Council mergers create planning headachesThe Urban Taskforce has raised concerns about a potential slowdown in housing supply if administrators are constrained in their support for new development.

Council mergers create planning headaches

Chris Johnson

The property industry is generally supportive of the NSW government’s drive for bigger councils.

Our expectation is that more efficiency comes with bigger size, and hopefully this will be the case with Sydney’s new councils.

There is, however, a potential transition problem because elections for new councils are not due until September 2017 and then it will take a good six months for them to get up to speed.

So there is a two-year period when an administrator represents two or three previous councils and an acting general manager tries to unify the staff of two or three previous councils.

When the council mergers were announced, the government gave mixed messages; there were some statements that administrators would not be allowed to rezone sites.

There were also messages that the administrators should not enter into new contracts or begin new initiatives.

Yet Sydney still needs 33,200 new homes each year and many of these need to be in apartments on large inner-city sites that need planning proposals with rezoning.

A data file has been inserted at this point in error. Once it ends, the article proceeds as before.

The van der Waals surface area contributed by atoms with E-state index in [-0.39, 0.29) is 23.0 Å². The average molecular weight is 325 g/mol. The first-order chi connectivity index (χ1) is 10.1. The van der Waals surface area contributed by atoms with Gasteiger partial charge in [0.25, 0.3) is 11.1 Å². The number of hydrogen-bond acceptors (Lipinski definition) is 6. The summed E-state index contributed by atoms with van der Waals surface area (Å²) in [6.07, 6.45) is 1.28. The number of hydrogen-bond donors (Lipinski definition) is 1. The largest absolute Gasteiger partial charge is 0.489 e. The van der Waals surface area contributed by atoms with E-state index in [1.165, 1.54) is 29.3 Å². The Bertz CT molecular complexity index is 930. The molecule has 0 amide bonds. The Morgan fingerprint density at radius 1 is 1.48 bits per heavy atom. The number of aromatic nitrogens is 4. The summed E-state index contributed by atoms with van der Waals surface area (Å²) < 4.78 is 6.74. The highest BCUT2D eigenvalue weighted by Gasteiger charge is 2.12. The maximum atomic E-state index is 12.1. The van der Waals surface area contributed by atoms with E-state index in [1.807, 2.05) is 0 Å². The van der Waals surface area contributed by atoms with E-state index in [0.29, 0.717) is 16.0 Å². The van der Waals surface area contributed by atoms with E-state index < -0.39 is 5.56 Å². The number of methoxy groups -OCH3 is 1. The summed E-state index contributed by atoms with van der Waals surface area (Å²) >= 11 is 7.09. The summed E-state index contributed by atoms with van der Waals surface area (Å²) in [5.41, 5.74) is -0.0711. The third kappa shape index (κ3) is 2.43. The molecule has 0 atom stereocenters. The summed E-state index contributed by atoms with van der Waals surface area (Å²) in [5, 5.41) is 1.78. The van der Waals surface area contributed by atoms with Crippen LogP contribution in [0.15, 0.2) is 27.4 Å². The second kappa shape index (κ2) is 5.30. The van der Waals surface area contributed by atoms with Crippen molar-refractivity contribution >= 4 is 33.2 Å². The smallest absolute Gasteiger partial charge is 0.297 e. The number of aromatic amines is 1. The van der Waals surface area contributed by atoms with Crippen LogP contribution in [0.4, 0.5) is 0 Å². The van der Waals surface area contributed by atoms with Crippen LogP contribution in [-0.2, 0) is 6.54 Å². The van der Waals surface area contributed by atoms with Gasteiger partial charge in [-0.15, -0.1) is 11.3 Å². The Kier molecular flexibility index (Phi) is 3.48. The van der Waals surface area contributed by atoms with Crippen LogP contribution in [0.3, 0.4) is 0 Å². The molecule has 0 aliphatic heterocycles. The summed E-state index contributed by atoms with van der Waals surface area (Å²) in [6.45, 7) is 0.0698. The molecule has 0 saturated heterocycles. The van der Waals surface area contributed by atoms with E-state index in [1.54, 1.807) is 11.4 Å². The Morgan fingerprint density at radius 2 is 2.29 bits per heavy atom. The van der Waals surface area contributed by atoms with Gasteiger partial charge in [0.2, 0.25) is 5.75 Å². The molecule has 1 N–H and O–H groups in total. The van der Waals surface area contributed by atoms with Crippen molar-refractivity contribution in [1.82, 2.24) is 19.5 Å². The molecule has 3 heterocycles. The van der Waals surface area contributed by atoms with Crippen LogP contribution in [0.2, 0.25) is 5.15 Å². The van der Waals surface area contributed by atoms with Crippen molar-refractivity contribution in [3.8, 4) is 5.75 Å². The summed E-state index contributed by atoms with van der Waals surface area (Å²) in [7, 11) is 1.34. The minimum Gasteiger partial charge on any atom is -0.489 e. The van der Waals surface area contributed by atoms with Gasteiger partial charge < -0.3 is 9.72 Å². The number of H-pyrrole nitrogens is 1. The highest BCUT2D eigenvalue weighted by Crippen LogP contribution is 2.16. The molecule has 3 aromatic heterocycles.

One administrator sounds a lot better than 12 or 24 elected councillors in terms of decision-making, but this depends on how their interim role is defined.

The Urban Taskforce has raised concerns about a potential slowdown in housing supply if administrators are constrained in their support for new development.

The Planning Minister’s office has assured the industry that planning proposals should flow through administrators to the Department of Planning and has issued a diagram explaining how this will occur.

Clearly this will shift responsibility more towards the department, which is probably a good thing during the transition phase.

Another area where the transition could be difficult is in the development and finalisation of Sydney’s six district plans. These need to be exhibited by January 2017 and would normally be finalised a few months later.

The Greater Sydney Commission (GSC) will drive the district plan process, which would normally involve Sydney councils. We now have the strange mixture of unamalgamated councils with all their councillors, along with single administrators representing other councils, interacting with the GSC.

Hopefully during this process communities will not disown the district plans and take a negative approach to future development.

The concern from a property industry perspective is that the government’s focus is only on the amalgamation of councils without upsetting communities too much, and not also on the related issue of ensuring the planning system runs smoothly.

It will be important that the Department of Planning and the GSC step up during the next two years to ensure that strategic planning and development assessments are managed efficiently.

Chris Johnson is the chief executive of the Urban Taskforce.

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